Optical control of states exhibiting macroscopic phase coherence in condensed matter systems opens intriguing possibilities for materials and device engineering, including optically controlled qubits and photoinduced superconductivity. Metastable states, which in bulk materials are often associated with the formation of topological defects, are of more practical interest. Scaling to nanosize leads to reduced dimensionality, fundamentally changing the system’s properties. In one-dimensional superconducting nanowires, vortices that are present in three-dimensional systems are replaced by fluctuating topological defects of the phase. These drastically change the dynamical behavior of the superconductor and introduce dynamical periodic long-range ordered states when the current is driven through the wire. We report the control and manipulation of transitions between different dynamically stable states in superconducting 3 -MoN nanowire circuits by ultrashort laser pulses. Not only can the transitions between different dynamically stable states be precisely controlled by light, but we also discovered new photoinduced hidden states that cannot be reached under near-equilibrium conditions, created while laser photoexcited quasi-particles are outside the equilibrium condition. The observed switching behavior can be understood in terms of dynamical stabilization of various spatiotemporal periodic trajectories of the order parameter in the superconductor nanowire, providing means for the optical control of the superconducting phase with subpicosecond control of timing.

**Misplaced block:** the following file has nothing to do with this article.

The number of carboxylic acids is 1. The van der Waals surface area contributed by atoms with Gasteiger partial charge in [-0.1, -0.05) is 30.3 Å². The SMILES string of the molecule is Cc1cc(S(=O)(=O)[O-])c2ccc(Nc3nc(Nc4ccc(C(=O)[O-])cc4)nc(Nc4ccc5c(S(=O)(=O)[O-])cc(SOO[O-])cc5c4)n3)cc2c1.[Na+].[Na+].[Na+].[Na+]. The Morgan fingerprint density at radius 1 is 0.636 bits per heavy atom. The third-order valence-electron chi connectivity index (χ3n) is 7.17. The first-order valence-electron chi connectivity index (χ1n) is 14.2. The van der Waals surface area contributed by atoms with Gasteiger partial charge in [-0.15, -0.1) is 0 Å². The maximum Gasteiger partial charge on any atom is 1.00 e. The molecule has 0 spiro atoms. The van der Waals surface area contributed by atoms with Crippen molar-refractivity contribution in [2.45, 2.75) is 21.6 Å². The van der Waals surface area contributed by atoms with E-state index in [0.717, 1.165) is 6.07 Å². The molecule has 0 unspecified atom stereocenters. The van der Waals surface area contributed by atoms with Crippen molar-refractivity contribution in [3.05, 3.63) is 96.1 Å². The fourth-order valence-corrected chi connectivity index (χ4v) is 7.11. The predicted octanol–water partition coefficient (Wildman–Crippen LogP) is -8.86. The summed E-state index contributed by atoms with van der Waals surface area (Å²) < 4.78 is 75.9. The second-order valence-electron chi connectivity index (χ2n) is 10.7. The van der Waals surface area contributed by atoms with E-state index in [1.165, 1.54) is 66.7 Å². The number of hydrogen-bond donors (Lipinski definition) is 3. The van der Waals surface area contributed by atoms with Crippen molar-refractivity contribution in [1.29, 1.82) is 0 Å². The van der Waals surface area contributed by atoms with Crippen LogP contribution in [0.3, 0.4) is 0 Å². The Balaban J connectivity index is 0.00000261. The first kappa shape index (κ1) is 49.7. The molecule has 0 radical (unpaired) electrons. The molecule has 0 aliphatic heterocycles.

Natural Sciences in General